• It can be found thanks AST explorer. Just click on iife value in the upper right and look at the path.
  2. Replace node
    • Call Codeshift API with AST node to use helpers.
    • Replace the wrapper with his content (the class).

const j = api.jscodeshift;
const root = j(file.source);
// 1. Query AST
root.find(j.ExpressionStatement, {
    expression: { callee: { id: { name: 'iife' } } }
})
    // 2. Loop on AST nodes
    .forEach(ast => {
        // 3. Replace element
        j(ast).replaceWith(ast.node.expression.callee.body.body);
    });
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Copy past the code above in the transformer() function in the bottom left and see the result in the bottom right.

2. Add export

💡 Copy past the result of the step 1 in the upper left

Let’s now export the class.

  1. Query the class element
    • First argument is the tree type we want: j.ClassDeclaration
    • Second argument: for this case, we don't need to query a specific class definition, so we can avoid it.
  2. Loop on AST nodes: .forEach()
  3. Define the new ES tree: j.exportNamedDeclaration(content)
    • 💡 Use AST explorer to know the definition of export AST node
    • 💡 Use EStree documentation to know the implementation
  4. Replace with the new export definition
    • Call Codeshift API with AST node to use helpers2.
    • Replace the wrapper with his content → Remove iife

// 1. Query AST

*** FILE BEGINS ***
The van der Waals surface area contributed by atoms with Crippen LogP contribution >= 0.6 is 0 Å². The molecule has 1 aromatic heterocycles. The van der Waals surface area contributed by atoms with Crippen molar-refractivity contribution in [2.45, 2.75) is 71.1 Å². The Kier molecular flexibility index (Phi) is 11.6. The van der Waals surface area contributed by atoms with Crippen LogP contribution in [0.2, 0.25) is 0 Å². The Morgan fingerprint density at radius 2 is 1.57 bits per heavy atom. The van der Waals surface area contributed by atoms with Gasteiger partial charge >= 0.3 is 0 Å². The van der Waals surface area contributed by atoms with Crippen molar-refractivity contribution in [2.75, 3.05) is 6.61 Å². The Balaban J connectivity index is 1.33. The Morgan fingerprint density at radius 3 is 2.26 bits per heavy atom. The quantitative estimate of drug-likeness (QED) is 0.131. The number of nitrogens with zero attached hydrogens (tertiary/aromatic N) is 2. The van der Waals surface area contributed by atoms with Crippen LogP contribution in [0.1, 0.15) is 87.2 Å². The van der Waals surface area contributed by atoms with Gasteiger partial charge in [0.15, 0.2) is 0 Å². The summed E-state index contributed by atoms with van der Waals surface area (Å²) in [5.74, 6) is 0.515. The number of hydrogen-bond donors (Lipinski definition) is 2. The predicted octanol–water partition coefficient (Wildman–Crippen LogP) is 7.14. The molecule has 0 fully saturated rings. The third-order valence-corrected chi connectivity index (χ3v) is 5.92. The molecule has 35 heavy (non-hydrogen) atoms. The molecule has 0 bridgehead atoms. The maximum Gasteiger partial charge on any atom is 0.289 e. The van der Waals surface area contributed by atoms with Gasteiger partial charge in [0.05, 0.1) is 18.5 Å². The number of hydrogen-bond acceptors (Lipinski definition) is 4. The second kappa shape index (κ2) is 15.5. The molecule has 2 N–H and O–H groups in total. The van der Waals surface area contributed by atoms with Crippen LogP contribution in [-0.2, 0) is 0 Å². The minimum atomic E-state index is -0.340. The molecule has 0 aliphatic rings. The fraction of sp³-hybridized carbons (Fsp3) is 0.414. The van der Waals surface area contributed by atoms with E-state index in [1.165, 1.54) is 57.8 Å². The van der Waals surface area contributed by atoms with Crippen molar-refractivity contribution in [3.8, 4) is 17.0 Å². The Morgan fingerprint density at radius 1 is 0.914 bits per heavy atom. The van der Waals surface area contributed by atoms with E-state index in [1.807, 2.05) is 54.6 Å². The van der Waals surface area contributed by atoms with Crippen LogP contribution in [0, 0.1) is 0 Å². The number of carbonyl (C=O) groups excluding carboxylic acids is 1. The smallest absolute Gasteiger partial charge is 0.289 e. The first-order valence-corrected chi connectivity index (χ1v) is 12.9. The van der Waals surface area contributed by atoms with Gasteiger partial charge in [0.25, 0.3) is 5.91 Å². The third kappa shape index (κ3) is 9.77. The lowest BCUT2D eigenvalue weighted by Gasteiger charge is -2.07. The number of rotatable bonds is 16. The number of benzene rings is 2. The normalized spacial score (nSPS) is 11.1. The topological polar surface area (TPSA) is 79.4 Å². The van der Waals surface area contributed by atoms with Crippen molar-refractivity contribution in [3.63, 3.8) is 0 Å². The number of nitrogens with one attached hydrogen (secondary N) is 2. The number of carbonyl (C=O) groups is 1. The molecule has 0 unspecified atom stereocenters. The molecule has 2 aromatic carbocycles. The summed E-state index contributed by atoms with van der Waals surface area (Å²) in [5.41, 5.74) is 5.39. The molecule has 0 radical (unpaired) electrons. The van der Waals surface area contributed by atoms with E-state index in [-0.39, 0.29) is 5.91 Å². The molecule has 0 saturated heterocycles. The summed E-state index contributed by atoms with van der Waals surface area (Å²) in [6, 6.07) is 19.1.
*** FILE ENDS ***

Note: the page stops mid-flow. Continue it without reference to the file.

root.find(j.ClassDeclaration)
    // 2. Loop on AST nodes
    .forEach(ast => {
        // 3. Define the new ES tree
        const exportNode = j.exportNamedDeclaration(ast.node)
        // 4. Replace with the new export definition
        j(ast).replaceWith(exportNode);
    });
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Copy past the code above in the transformer() function after the code of step 1 and see the result*.*

Et Voilà ! 🎉✨

You now have your exported class without IIFE. And you can run it on all your affected files.

You can now take the first old code and run both transformation and see your new file.

You can access to a full implementation here:

https://github.com/ArnaudSpanneut/codemod-example

👌 Conclusion

With Codemod, you can migrate easily any codebase to new code style with peace of mind.

You need to invest some time on the implementation, but it's totally worth it!

It took me 1 week to implement Codemod and migrate the SimpliField codebase

Implementation ideas

You can do many things with Codemod to transform your code.

  • Run your updated code style on all the code base.
  • Split methods from a source file to create one file per method.
  • Update your code to move to another framework.

Some feedback regarding my experience playing with it:

  • It is a bit challenging query AST at the beginning.
  • Create helpers function to help you migrate the code. You can compose your helpers to migrate different files depends on the syntax.
  • Keeping a style of code in a project helps you migrate files because they respect the same structure.
  • Use ast.forEach() instead of ast[0]. It avoids adding a sanity check in case of the element doesn't exist in your tree.

Special thanks to Quentin Tardivon and Oleksandr Korneiko for their help on this article.